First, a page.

Do you think security systems deter school shootings?

I called the high school to have my daughter excused for a dentist appointment. She was supposed to meet me in front of the school after lunch, but unfortunately, I was running late. By the time I got to the school, lunch had ended, and she had gone back to class.

I knew my daughter was not allowed to check her phone in class, so texting her wouldn’t help. I had to park and go into the office, so I could call her out of class.

Walking to the building, I remembered the school had recently installed a security system. All exterior school doors were locked and could only be opened with a school identification card (worn by all students and staff, on a lanyard around their necks).

I, of course, didn’t have a student ID card, so I couldn’t open the door. I waved my hands around, hoping someone inside would see me and open the door. Someone eventually did, and I was able to get into the office and get my daughter.

I’m glad the school has increased security. But what about the parents? How are we supposed to get into the building? I called the school to ask, and they informed me of the buzzer outside, I had missed. Parents, or anyone without a school ID, can use the buzzer to request entry.

School security is very important. I wanted to understand what the district was doing to increase security, so I called and spoke with Geoff Stands, a West Ada School District regional director. He told me the district began installing security systems last spring, due to the rise of national school shootings. They planned to install security systems in all of the elementary schools first, because they were less expensive (fewer exterior doors) and had minimal security. They decided to change their focus to the high schools after noting the multiple incidences of non-students walking into high schools. The security systems cost nearly $100,000 per high school and are paid for from the building maintenance funds. West Ada hopes to have security measures installed in every school in the district by the end of 2020.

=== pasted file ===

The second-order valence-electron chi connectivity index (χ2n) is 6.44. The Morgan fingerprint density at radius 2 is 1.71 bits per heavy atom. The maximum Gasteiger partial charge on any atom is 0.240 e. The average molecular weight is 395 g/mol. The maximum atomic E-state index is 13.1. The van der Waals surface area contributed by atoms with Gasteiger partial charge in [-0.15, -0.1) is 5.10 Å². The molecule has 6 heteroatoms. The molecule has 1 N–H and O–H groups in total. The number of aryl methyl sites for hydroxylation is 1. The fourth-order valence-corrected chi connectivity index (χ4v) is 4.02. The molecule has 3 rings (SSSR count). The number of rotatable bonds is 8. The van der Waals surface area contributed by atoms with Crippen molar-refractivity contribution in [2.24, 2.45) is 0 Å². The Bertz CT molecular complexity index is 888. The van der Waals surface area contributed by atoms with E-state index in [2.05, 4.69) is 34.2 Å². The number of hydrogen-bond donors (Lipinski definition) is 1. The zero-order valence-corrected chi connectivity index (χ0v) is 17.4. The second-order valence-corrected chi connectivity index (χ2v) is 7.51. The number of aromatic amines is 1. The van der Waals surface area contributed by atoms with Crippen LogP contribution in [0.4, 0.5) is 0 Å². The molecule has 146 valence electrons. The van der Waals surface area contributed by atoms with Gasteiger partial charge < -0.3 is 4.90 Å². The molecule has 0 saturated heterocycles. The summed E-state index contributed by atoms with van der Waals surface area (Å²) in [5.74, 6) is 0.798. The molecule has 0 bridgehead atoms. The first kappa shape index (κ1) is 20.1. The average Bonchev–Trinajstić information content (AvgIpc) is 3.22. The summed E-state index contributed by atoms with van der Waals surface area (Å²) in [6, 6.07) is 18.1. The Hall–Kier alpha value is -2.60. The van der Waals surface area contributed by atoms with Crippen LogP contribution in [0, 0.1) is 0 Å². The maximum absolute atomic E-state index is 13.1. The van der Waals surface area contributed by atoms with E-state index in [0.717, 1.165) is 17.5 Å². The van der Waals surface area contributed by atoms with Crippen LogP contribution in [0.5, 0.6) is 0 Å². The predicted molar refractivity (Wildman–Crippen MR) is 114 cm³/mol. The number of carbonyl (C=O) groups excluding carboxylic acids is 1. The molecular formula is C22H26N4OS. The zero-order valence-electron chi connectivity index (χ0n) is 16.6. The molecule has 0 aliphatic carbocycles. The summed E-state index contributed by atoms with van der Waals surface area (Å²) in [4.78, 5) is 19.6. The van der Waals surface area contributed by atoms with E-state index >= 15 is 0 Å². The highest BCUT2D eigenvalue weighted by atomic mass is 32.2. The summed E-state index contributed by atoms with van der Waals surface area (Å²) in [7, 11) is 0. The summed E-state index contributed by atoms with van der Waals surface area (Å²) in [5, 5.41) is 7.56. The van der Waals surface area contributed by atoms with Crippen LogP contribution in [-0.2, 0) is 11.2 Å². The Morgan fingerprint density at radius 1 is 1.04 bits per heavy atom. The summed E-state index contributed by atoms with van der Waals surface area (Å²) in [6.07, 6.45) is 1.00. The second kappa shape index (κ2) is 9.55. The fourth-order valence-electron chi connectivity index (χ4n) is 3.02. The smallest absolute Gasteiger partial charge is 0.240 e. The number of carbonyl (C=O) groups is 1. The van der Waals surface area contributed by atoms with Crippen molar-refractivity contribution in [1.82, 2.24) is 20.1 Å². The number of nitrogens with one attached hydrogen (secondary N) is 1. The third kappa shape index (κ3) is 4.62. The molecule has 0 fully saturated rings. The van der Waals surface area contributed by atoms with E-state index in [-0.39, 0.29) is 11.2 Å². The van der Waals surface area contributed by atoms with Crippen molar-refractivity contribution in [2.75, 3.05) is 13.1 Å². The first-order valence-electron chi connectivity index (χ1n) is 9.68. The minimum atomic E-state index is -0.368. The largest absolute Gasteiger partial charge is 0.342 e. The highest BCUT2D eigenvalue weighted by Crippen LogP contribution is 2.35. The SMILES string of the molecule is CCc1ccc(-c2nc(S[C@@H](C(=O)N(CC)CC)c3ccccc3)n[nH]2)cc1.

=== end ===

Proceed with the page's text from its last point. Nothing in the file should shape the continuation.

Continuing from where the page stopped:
With all the time and money spent on security systems, I have to ask; do these security measures protect our kids, or are they a large cost with little gain? If a majority of school shooters were students at the school (Marjory Stoneman Douglas, Columbine, Red Lake and Santa Fe High School, to name a few), locked doors wouldn’t prevent a shooting. You can read the list of school shootings in the United States here.

The Washington Post published this article about school shootings and increased security measures. After questioning 34 schools who had experienced shootings, most of them said there was nothing that could have been done to prevent the shootings.

Does your school have a security system? Do you think security systems deter school shootings? What security measures would you like to see at your school?

Tell me what you think: [email protected]

Melanie Flake

Melanie Flake

Get EdNews in your inbox

Weekly round up every Friday